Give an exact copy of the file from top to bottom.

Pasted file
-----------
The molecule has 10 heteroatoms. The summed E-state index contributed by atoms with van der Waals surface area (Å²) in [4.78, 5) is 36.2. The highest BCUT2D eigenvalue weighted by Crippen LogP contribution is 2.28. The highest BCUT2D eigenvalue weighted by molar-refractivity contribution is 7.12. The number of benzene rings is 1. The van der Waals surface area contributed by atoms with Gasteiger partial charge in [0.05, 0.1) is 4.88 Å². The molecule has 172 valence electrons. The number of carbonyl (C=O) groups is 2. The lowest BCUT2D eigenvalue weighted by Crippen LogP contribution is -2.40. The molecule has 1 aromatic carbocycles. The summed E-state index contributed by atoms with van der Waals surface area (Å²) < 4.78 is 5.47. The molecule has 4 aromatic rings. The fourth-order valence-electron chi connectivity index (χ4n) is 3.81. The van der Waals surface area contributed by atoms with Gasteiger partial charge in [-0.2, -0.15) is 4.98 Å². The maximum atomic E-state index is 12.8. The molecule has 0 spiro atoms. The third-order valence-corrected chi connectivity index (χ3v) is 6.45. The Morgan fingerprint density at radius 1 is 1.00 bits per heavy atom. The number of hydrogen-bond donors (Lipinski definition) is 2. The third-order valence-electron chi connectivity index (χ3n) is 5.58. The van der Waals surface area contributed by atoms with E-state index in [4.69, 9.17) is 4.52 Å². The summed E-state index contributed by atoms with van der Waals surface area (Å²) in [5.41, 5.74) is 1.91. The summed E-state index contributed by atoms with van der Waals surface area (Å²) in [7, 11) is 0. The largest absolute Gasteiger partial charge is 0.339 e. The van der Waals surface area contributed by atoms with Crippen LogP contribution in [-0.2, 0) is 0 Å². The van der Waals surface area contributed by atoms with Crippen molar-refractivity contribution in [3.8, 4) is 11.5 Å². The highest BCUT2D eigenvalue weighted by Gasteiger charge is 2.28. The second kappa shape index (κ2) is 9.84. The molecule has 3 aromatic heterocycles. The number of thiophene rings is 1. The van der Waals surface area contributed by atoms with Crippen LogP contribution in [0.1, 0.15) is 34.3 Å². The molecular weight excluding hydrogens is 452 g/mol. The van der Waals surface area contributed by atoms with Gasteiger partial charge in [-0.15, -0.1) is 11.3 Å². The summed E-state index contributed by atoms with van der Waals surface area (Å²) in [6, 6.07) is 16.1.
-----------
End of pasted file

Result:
The molecule has 10 heteroatoms. The summed E-state index contributed by atoms with van der Waals surface area (Å²) in [4.78, 5) is 36.2. The highest BCUT2D eigenvalue weighted by Crippen LogP contribution is 2.28. The highest BCUT2D eigenvalue weighted by molar-refractivity contribution is 7.12. The number of benzene rings is 1. The van der Waals surface area contributed by atoms with Gasteiger partial charge in [0.05, 0.1) is 4.88 Å². The molecule has 172 valence electrons. The number of carbonyl (C=O) groups is 2. The lowest BCUT2D eigenvalue weighted by Crippen LogP contribution is -2.40. The molecule has 1 aromatic carbocycles. The summed E-state index contributed by atoms with van der Waals surface area (Å²) < 4.78 is 5.47. The molecule has 4 aromatic rings. The fourth-order valence-electron chi connectivity index (χ4n) is 3.81. The van der Waals surface area contributed by atoms with Gasteiger partial charge in [-0.2, -0.15) is 4.98 Å². The maximum atomic E-state index is 12.8. The molecule has 0 spiro atoms. The third-order valence-corrected chi connectivity index (χ3v) is 6.45. The Morgan fingerprint density at radius 1 is 1.00 bits per heavy atom. The number of hydrogen-bond donors (Lipinski definition) is 2. The third-order valence-electron chi connectivity index (χ3n) is 5.58. The van der Waals surface area contributed by atoms with E-state index in [4.69, 9.17) is 4.52 Å². The summed E-state index contributed by atoms with van der Waals surface area (Å²) in [5.41, 5.74) is 1.91. The summed E-state index contributed by atoms with van der Waals surface area (Å²) in [7, 11) is 0. The largest absolute Gasteiger partial charge is 0.339 e. The van der Waals surface area contributed by atoms with Crippen LogP contribution in [-0.2, 0) is 0 Å². The van der Waals surface area contributed by atoms with Crippen molar-refractivity contribution in [3.8, 4) is 11.5 Å². The highest BCUT2D eigenvalue weighted by Gasteiger charge is 2.28. The second kappa shape index (κ2) is 9.84. The molecule has 3 aromatic heterocycles. The number of thiophene rings is 1. The van der Waals surface area contributed by atoms with Crippen LogP contribution in [0.1, 0.15) is 34.3 Å². The molecular weight excluding hydrogens is 452 g/mol. The van der Waals surface area contributed by atoms with Gasteiger partial charge in [-0.15, -0.1) is 11.3 Å². The summed E-state index contributed by atoms with van der Waals surface area (Å²) in [6, 6.07) is 16.1.